As to me, I also have been empowered, I was able to choose the furniture for my classroom, I haven’t had to work with a set of standardised desks and chairs. I was empowered to research, to explore and to present my rationale for these changes. I was empowered to reflect on my practice and to seek to change it in order to improve the outcomes for my students. This is what excites me, this is what makes me love my job. As empowered learners there is no end to what my students and I can achieve.

How was your first week? What are you trying this year? How are you empowering your students and yourself?

This is how my classroom looked this week, it will look different on Monday and I can’t imagine what it will look like by the end of the year. Exciting times.


7 thoughts on “Empowering learners (that includes you, teachers)

  1. What a great start to the year, Michelle. i’m looking forward to hearing how it progresses. I had a similar experience with my Year Two’s when I introduced a more flexible learning environment, also partly inspired by Susan Caine’s Quiet. Like you, I found that some children were drawn to the corners or the quieter nooks, while others were drawn to the more social, crowded areas. We had lots of conversations about how they learned and the type of space that would suit different learning activities. I saw an increase in metacognitive skills and children began choosing different spaces for different activities. They became quite empowered learners, choosing group spaces for when they knew they would work best collaboratively and quiet spaces for when they felt they needed to focus on something without being distracted by others. I wasn’t sure that such young children could be so self aware or take so much responsibility for their learning, but it turns out they could – and it was an empowering year for all of us.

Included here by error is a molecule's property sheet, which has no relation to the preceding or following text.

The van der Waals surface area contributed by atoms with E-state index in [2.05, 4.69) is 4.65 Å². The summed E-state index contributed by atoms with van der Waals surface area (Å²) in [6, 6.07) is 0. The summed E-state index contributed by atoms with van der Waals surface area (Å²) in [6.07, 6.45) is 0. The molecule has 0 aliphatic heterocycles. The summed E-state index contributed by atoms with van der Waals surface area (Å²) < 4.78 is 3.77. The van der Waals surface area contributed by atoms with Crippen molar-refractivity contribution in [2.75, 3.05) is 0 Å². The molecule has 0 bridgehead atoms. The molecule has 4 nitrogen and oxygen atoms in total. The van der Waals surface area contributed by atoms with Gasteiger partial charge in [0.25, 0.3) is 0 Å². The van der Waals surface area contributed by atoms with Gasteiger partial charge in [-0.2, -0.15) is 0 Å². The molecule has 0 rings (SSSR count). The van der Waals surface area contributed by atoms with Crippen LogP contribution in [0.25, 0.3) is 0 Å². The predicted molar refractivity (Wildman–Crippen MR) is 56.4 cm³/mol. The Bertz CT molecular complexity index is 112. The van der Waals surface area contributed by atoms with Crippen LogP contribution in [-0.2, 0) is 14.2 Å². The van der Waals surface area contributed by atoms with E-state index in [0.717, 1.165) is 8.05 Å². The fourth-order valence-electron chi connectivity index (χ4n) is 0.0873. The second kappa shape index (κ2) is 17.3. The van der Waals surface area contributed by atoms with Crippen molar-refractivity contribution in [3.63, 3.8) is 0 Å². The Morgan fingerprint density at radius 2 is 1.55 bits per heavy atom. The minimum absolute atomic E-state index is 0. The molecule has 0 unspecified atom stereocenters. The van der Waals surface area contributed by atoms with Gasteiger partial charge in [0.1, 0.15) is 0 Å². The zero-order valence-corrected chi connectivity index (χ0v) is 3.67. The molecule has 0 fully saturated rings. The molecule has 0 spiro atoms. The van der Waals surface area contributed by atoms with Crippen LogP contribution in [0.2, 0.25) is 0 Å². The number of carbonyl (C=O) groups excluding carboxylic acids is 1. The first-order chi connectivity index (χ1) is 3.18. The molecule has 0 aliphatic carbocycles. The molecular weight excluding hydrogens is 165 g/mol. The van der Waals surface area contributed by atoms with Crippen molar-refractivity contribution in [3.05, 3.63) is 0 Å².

• Thanks Corinne, it has already surprised me how mature and responsible the students have been when making choices. I’m really excited to see how it changes and plays out over the year.

  2. I’m so interested to see how this goes! It looks like a really interesting idea.

    Fantastic that you’re getting the students so involved in the process of organising their space as well: necessary for creating ‘ownership’ over their learning.

      • Sounds interesting! I think in general kids are much more capable than we give them credit for, and it’s only when we give them opportunities to be autonomous and respect their opinions (and intelligence) that we become aware of this.

  3. I love how much more space there is in the room when the majority of the desks and chairs are removed. I would really have enjoyed seeing the excitement on your students faces when they first entered the room and hearing their conversations as they took ownership of the arrangements. Thank you for sharing. It’s inspiring.

    • Thanks Anne, it was just so rewarding seeing them think about how they wanted to learn and adjust that for different tasks. They also gave each other advice about where they could get a cushion from, or what they could try. Just lovely. Excited to see how the Kindys go…